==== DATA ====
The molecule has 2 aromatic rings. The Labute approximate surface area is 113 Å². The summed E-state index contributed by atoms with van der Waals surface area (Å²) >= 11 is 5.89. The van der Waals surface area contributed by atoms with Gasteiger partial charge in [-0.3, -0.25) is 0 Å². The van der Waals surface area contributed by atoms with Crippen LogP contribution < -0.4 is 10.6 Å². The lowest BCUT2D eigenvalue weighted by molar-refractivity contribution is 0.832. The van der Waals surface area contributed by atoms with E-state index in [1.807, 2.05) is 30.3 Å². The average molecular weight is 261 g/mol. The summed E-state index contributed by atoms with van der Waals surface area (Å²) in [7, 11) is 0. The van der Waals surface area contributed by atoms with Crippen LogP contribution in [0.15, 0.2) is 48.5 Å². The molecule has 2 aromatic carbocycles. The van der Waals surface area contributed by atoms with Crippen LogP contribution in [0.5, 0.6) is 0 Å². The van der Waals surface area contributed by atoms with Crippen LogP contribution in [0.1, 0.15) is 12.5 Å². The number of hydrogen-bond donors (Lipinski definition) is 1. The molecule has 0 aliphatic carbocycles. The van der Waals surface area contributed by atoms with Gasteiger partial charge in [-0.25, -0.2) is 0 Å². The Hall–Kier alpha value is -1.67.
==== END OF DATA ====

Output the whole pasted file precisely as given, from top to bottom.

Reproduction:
The molecule has 2 aromatic rings. The Labute approximate surface area is 113 Å². The summed E-state index contributed by atoms with van der Waals surface area (Å²) >= 11 is 5.89. The van der Waals surface area contributed by atoms with Gasteiger partial charge in [-0.3, -0.25) is 0 Å². The van der Waals surface area contributed by atoms with Crippen LogP contribution < -0.4 is 10.6 Å². The lowest BCUT2D eigenvalue weighted by molar-refractivity contribution is 0.832. The van der Waals surface area contributed by atoms with E-state index in [1.807, 2.05) is 30.3 Å². The average molecular weight is 261 g/mol. The summed E-state index contributed by atoms with van der Waals surface area (Å²) in [7, 11) is 0. The van der Waals surface area contributed by atoms with Crippen LogP contribution in [0.15, 0.2) is 48.5 Å². The molecule has 2 aromatic carbocycles. The van der Waals surface area contributed by atoms with Crippen LogP contribution in [0.5, 0.6) is 0 Å². The van der Waals surface area contributed by atoms with Crippen LogP contribution in [0.1, 0.15) is 12.5 Å². The number of hydrogen-bond donors (Lipinski definition) is 1. The molecule has 0 aliphatic carbocycles. The van der Waals surface area contributed by atoms with Gasteiger partial charge in [-0.25, -0.2) is 0 Å². The Hall–Kier alpha value is -1.67.